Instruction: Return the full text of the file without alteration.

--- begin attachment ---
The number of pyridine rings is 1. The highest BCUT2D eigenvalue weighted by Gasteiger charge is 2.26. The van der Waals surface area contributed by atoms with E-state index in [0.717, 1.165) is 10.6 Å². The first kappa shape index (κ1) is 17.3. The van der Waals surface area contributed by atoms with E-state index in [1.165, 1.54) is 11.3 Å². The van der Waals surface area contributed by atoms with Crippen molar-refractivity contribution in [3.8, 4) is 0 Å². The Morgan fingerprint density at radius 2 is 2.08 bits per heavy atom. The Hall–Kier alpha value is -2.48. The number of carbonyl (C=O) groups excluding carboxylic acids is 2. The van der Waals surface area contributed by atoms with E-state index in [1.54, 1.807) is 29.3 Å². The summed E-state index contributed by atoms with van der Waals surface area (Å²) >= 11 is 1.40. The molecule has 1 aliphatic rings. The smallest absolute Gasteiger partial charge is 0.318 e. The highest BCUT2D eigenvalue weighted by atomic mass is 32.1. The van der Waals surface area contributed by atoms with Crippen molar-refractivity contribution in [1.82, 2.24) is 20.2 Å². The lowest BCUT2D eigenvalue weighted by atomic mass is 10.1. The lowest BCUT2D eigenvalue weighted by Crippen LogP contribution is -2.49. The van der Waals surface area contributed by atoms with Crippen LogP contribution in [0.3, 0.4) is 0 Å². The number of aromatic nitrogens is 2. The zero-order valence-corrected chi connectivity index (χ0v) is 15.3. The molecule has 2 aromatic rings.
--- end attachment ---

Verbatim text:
The number of pyridine rings is 1. The highest BCUT2D eigenvalue weighted by Gasteiger charge is 2.26. The van der Waals surface area contributed by atoms with E-state index in [0.717, 1.165) is 10.6 Å². The first kappa shape index (κ1) is 17.3. The van der Waals surface area contributed by atoms with E-state index in [1.165, 1.54) is 11.3 Å². The van der Waals surface area contributed by atoms with Crippen molar-refractivity contribution in [3.8, 4) is 0 Å². The Morgan fingerprint density at radius 2 is 2.08 bits per heavy atom. The Hall–Kier alpha value is -2.48. The number of carbonyl (C=O) groups excluding carboxylic acids is 2. The van der Waals surface area contributed by atoms with E-state index in [1.54, 1.807) is 29.3 Å². The summed E-state index contributed by atoms with van der Waals surface area (Å²) >= 11 is 1.40. The molecule has 1 aliphatic rings. The smallest absolute Gasteiger partial charge is 0.318 e. The highest BCUT2D eigenvalue weighted by atomic mass is 32.1. The van der Waals surface area contributed by atoms with Crippen molar-refractivity contribution in [1.82, 2.24) is 20.2 Å². The lowest BCUT2D eigenvalue weighted by atomic mass is 10.1. The lowest BCUT2D eigenvalue weighted by Crippen LogP contribution is -2.49. The van der Waals surface area contributed by atoms with Crippen LogP contribution in [0.3, 0.4) is 0 Å². The number of aromatic nitrogens is 2. The zero-order valence-corrected chi connectivity index (χ0v) is 15.3. The molecule has 2 aromatic rings.